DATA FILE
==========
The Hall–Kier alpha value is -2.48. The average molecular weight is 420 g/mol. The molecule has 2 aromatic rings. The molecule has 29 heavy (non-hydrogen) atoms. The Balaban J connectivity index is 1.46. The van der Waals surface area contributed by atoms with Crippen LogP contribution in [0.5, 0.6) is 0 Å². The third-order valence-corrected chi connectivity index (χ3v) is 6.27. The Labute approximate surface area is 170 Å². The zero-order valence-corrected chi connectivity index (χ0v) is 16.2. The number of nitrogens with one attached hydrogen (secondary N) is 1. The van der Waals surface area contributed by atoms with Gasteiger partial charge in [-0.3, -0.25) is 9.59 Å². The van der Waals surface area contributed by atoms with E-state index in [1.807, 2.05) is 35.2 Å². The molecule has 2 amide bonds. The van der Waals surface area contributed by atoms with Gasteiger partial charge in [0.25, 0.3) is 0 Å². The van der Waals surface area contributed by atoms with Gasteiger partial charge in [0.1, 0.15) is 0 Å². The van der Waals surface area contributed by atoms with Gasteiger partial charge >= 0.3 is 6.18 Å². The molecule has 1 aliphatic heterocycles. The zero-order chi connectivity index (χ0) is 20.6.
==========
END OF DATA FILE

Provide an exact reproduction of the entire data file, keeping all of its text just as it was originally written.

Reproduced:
The Hall–Kier alpha value is -2.48. The average molecular weight is 420 g/mol. The molecule has 2 aromatic rings. The molecule has 29 heavy (non-hydrogen) atoms. The Balaban J connectivity index is 1.46. The van der Waals surface area contributed by atoms with Crippen LogP contribution in [0.5, 0.6) is 0 Å². The third-order valence-corrected chi connectivity index (χ3v) is 6.27. The Labute approximate surface area is 170 Å². The zero-order valence-corrected chi connectivity index (χ0v) is 16.2. The number of nitrogens with one attached hydrogen (secondary N) is 1. The van der Waals surface area contributed by atoms with Gasteiger partial charge in [-0.3, -0.25) is 9.59 Å². The van der Waals surface area contributed by atoms with E-state index in [1.807, 2.05) is 35.2 Å². The molecule has 2 amide bonds. The van der Waals surface area contributed by atoms with Gasteiger partial charge in [0.25, 0.3) is 0 Å². The van der Waals surface area contributed by atoms with Gasteiger partial charge in [0.1, 0.15) is 0 Å². The van der Waals surface area contributed by atoms with Gasteiger partial charge >= 0.3 is 6.18 Å². The molecule has 1 aliphatic heterocycles. The zero-order chi connectivity index (χ0) is 20.6.